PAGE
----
Snoopy interacted with Linus occasionally by playfully grabbing Linus's security blanket with his teeth and trying to run away with it. Usually Linus would hold on in an epic tug of war. On a few occasions, Snoopy managed to escape with the blanket and hide it from Linus. After Linus became inconsolably distraught, however, Snoopy would retrieve the blanket mercifully to Linus.

I think these episodes have a religious meaning. Linus represents a young pastor, clinging to the doctrines he learned recently at the seminary. Snoopy, representing Jesus Christ, playfully teased Linus by yanking away his doctrinal security blanket for awhile. Snoopy was trying to wean Linus from this security blanket, encouraging Linus to mature and to think freely.

When Lucy, however, confiscated Linus's blanket and thus weakened him beyond his ability to cope 

then Snoopy returned the blanket to Linus, thus answering his prayers.


Short wrote his book before Snoopy began writing a book and flying his doghouse as an airplane, but I would like to add my own speculations about the possible meanings of those developments.

Eventually, Snoopy began writing a book, which began with the words “It was a dark and stormy night”. Evidently, the book's first part would be scary and suspenseful. The book’s further text never was revealed, but we can suppose that the ending would be happy and encouraging. One remark by Charlie Brown indicated that Snoopy's book ultimately would be about theology.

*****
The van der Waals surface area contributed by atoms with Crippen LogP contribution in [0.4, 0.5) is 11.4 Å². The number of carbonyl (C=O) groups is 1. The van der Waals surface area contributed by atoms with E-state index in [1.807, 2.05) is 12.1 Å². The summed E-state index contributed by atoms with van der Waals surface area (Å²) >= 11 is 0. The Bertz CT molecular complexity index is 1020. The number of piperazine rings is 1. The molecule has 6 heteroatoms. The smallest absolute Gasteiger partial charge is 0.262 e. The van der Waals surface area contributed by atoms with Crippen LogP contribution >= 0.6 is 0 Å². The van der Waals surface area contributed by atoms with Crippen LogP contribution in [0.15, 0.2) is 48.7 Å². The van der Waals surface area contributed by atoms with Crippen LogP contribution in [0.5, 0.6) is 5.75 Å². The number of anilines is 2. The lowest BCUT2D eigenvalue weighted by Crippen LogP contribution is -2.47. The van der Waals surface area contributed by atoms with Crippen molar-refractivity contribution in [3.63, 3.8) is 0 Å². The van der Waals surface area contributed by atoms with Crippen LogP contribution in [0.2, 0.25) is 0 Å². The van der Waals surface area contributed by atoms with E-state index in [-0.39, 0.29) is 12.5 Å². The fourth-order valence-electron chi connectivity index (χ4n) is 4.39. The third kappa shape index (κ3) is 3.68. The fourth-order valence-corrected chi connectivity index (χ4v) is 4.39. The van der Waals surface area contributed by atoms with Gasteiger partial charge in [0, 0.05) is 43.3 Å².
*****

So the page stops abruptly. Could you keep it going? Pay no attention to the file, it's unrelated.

Charlie Brown: I hear you're writing a book of theology. 
Snoopy: I have have the perfect title. Has It Ever Occurred to You That You Might Be Wrong? 
(I found this quote in the Michaelis biography, Schulz and Peanuts.)

Before Snoopy finished his book, however, he learned to fly his doghouse magically, like a combat airplane through the sky. High in the clouds, Snoopy fought against and shot down other airborne enemy beings – in particular the notorious Red Barron. Snoopy thus became a hero in a cosmic war that was not perceived by the children among whom Snoopy had lived on the Earth.

We can suppose that Snoopy’s book might begin on a dark and stormy night on Earth but then eventually conclude with Snoopy’s victorious cosmic war in the Heavens, lit brightly by the stars of the quiet universe. After the Red Barron and his fellow enemy pilots were shot down from the sky, then Snoopy would fly his doghouse-airplane back down and rejoin the children on Earth. There he will complete his book, for the children to read, understand and enjoy.